שופטים ושוטרים תתן לך בכל שעריך אשר ה' אלקיך נותן לך לשבטיך ושפטו את העם משפט צדק
“Judges and guards you shall provide for you in all of your gates… and they shall judge the people with justice.”
Why does the verse tell the Jewish people to “provide” judges, instead of “appointing” or “designating” judges and guards?
We are now at the beginning of Elul, which marks the end of this year. Rosh Hashanah is around the corner, followed by Yom Kippur, when every single person is judged by Hashem for his deeds. This is the time to stop and think, to look honestly at ourselves and see where we need to become better.
Our lives can be compared to a king who gave his son a beautiful piece of property to cultivate. “Plant anything you want, but make sure that it is planted well,” he instructed him. “Care for the soil, the seeds and tender saplings. I will give you as many servants as you need, just make sure that the plot of land produces a variety of delicious fruits, and that the trees are firmly planted to withstand harsh weather.” The son worked hard to turn the empty field into a beautiful orchard and garden. Together with the servants his father provided, he succeeded in cultivating various fruit trees and flower bushes, and awaited the day when the fruits and bushes will begin to bloom.
Some time later, the prince began to associate with a group of irresponsible youths. One day they had a drunken party at the garden, and one of the boys suggested that they have a contest and see whoever can uproot the most bushes and trees. The youths gleefully agreed and began tearing the garden apart, with the young prince actively joining them. In his intoxicated state, he tried to outdo his friends by uprooting the most trees and bushes!
The following day, when he awoke from his drunken stupor, the prince was beside himself with anguish. What had he done? He ruined all his hard work with his own hands! He ran crying to his father, describing the entire situation to him. “I worked so hard, I wanted to see my trees producing fruits, and now everything is in total ruins!”
The king replied, “From now on, be careful with whom you associate, and never get drunk again. Get the garden back into shape with more hard work, and you’ll be proud of your efforts.”
Hashem, the King of Kings, assigned each of us a “plot of land” to cultivate. We are here in this world to plant good deeds and perform mitzvos. With every mitzvah we perform, we are planting a tree, we are creating a malach – an angel. The more angels we create, the more mitzvos come our way, as the Mishna says, “One mitzvah leads to another.” We are all busy at our gardens, investing tremendous efforts to plant beautiful fruit trees that will benefit us and our offspring for eternity.
Unfortunately, Satan doesn’t rest. He tries to get us intoxicated by pulling us towards various earthly pleasures and improper associates. If we listen to him, we may end up uprooting the trees we planted with so much hard work, G-d forbid.
Those who remain strong in the face of the yetzer hara’s attempts to lure them away from their gardens, are fortunate to see their hard work turn into beautiful fruit trees and magnificent flower bushes. They are a living fulfillment of the first chapter in Tehillim: “Fortunate is the person who avoids joining the wicked… He will be like a tree planted at the riverbank, whose fruits are produced on time… Hashem knows the ways of the tzaddikim and the ways of the wicked will be lost.” We pray to Hashem that the “ways of the wicked shall be lost” – their attempts to ruin our garden of mitzvos should be unsuccessful, and their ways should no longer exist at all.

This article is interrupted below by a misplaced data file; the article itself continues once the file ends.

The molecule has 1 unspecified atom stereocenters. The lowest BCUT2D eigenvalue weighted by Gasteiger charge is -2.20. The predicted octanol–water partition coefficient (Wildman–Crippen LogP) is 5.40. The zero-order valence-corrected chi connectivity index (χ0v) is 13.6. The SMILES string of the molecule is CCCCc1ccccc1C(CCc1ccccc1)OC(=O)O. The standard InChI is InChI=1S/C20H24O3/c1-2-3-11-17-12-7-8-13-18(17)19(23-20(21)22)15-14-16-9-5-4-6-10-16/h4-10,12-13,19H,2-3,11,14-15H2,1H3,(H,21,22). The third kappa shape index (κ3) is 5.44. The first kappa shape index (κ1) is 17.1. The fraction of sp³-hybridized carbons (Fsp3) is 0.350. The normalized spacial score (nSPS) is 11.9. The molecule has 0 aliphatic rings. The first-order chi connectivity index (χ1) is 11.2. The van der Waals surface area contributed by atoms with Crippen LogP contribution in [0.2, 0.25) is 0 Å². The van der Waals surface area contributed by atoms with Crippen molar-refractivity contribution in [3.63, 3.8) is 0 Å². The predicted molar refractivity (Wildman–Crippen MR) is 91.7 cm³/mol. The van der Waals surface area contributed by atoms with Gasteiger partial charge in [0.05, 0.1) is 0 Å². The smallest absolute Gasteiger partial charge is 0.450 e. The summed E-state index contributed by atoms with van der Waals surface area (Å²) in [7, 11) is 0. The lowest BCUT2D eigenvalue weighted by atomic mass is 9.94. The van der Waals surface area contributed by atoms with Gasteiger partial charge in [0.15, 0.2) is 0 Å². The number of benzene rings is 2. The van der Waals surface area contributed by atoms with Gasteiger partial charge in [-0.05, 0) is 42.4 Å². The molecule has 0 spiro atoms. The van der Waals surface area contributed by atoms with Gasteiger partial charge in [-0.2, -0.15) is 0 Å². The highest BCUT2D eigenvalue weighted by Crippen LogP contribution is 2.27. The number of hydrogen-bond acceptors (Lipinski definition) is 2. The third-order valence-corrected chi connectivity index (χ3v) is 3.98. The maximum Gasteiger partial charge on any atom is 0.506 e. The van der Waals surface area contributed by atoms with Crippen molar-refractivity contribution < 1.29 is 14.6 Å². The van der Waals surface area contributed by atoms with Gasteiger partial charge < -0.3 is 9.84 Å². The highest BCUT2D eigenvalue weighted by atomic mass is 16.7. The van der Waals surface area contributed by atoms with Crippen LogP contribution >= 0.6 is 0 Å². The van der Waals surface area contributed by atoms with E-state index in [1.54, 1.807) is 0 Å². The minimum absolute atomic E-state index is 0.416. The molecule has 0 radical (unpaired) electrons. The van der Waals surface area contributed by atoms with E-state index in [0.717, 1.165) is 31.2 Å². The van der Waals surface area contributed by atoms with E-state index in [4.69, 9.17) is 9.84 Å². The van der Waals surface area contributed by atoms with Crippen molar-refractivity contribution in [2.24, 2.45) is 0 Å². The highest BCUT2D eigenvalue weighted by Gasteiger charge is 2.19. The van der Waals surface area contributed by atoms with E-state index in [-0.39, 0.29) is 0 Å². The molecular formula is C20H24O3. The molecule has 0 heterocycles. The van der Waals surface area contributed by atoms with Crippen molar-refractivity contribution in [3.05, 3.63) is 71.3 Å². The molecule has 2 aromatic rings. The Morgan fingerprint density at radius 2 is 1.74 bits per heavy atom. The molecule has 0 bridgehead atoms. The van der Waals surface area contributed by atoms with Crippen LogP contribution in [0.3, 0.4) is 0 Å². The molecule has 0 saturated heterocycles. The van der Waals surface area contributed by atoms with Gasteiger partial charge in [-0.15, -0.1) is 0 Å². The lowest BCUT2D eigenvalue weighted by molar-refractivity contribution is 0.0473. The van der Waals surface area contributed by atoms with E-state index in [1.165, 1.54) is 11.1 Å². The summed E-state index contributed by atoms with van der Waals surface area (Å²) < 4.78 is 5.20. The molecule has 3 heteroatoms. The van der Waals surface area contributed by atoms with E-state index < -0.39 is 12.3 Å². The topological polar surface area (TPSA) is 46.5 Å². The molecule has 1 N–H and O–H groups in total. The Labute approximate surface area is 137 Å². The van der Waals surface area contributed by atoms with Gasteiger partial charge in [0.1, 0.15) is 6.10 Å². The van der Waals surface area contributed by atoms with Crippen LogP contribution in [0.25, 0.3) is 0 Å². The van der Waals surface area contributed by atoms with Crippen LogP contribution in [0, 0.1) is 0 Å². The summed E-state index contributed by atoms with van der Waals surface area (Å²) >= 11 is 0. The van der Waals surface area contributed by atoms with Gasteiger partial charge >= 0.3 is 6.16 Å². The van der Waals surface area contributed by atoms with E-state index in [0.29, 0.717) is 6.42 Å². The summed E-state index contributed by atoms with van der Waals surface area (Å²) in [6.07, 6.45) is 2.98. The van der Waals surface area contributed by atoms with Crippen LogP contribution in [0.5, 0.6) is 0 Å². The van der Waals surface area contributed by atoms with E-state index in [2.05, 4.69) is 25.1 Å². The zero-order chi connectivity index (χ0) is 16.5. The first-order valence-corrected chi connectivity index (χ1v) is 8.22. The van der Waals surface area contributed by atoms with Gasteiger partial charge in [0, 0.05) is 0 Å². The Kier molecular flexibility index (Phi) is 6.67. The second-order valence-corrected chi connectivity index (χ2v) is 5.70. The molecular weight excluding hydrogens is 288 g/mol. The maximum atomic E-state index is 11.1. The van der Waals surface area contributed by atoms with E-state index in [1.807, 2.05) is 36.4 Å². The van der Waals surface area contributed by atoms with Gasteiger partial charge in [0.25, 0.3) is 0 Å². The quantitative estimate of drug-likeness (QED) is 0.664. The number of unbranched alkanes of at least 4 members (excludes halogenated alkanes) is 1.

Now, in Elul, is the time to turn to Hashem our King, who gave us our plot to cultivate. Now is the time to cry to Him, “I want to do Your will, but the yetzer hara caused me to uproot all the trees I planted with my own hands! Please help me so that it shouldn’t happen again!”
Of course, praying is not enough. We must work harder on our gardens and on avoiding the yetzer hara’s attractions. Our sages compare wisdom and actions to a tree and its roots. A person who has a lot of knowledge but does not put it into practice, is like a tree with many branches that has very few roots. The slightest wind will topple the tree and tear it out from the ground. On the other hand, a person whose actions surpass his wisdom is like a tree with deep roots. The strongest winds will not uproot this tree.
Therefore, we must be among those whose actions surpass their knowledge. Knowing what is right is not enough; we must do it! We must spend time perfecting our middos and actions, learning more Torah, and performing more mitzvos. Only then will our trees be strong enough to withstand harsh weather. Even the strongest winds will be unable to uproot our trees, and we will merit seeing the fruits of our labor in this world and in the eternal world.
The first letters of the first four words of the verse “Judges and guards you shall provide” spell out the word(שתול) “shasul – planted.” The same four letters can be turned around to spell(תולש) “tolash – tear down/uproot.” The verse is telling us that we shall remember to cultivate our gardens, and at the same time we shall be on the alert not to ruin our hard work with our own hands by uprooting the trees we planted. You shall plant – and not uproot! If we will succeed in doing so, we will merit that “they shall judge the people” with a mishpat tzedek – a favorable judgment. In a few short weeks we will stand before the Heavenly Court to be judged. If we will heed the beginning of the verse and safeguard our gardens, we will be judged favorably on Rosh Hashanah.
May we all be inscribed in the Book of Life; may all Jews in need of a yeshua be helped. Those we need a refuah shall have a speedy recovery and those who need a nechama shall be consoled, and may this be the year when we will finally greet Moshiach, Amen.